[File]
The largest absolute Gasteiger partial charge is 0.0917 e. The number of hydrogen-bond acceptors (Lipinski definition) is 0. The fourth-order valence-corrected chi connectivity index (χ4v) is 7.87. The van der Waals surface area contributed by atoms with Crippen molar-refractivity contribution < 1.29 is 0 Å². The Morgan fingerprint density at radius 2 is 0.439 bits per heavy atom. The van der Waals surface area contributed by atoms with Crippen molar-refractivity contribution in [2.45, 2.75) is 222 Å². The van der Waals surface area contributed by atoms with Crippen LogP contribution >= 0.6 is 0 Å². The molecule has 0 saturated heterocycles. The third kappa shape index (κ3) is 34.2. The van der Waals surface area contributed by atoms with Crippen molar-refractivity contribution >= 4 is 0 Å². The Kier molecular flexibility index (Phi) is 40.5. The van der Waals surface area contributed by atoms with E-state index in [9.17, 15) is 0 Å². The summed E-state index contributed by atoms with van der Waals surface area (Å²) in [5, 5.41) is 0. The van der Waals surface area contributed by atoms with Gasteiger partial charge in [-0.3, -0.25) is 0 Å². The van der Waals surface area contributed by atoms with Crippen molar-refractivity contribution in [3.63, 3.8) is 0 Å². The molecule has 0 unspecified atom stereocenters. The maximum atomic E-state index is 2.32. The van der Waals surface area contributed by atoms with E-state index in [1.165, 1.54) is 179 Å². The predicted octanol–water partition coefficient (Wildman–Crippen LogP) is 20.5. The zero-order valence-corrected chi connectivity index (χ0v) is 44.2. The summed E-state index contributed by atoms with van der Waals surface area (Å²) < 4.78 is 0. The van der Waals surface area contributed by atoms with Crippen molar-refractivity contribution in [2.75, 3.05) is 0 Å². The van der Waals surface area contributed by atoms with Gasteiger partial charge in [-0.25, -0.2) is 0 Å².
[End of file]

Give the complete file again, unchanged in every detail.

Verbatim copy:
The largest absolute Gasteiger partial charge is 0.0917 e. The number of hydrogen-bond acceptors (Lipinski definition) is 0. The fourth-order valence-corrected chi connectivity index (χ4v) is 7.87. The van der Waals surface area contributed by atoms with Crippen molar-refractivity contribution < 1.29 is 0 Å². The Morgan fingerprint density at radius 2 is 0.439 bits per heavy atom. The van der Waals surface area contributed by atoms with Crippen molar-refractivity contribution in [2.45, 2.75) is 222 Å². The van der Waals surface area contributed by atoms with Crippen LogP contribution >= 0.6 is 0 Å². The molecule has 0 saturated heterocycles. The third kappa shape index (κ3) is 34.2. The van der Waals surface area contributed by atoms with Crippen molar-refractivity contribution >= 4 is 0 Å². The Kier molecular flexibility index (Phi) is 40.5. The van der Waals surface area contributed by atoms with E-state index in [9.17, 15) is 0 Å². The summed E-state index contributed by atoms with van der Waals surface area (Å²) in [5, 5.41) is 0. The van der Waals surface area contributed by atoms with Gasteiger partial charge in [-0.3, -0.25) is 0 Å². The van der Waals surface area contributed by atoms with Crippen molar-refractivity contribution in [3.63, 3.8) is 0 Å². The molecule has 0 unspecified atom stereocenters. The maximum atomic E-state index is 2.32. The van der Waals surface area contributed by atoms with E-state index in [1.165, 1.54) is 179 Å². The predicted octanol–water partition coefficient (Wildman–Crippen LogP) is 20.5. The zero-order valence-corrected chi connectivity index (χ0v) is 44.2. The summed E-state index contributed by atoms with van der Waals surface area (Å²) < 4.78 is 0. The van der Waals surface area contributed by atoms with Crippen molar-refractivity contribution in [2.75, 3.05) is 0 Å². The van der Waals surface area contributed by atoms with Gasteiger partial charge in [-0.25, -0.2) is 0 Å².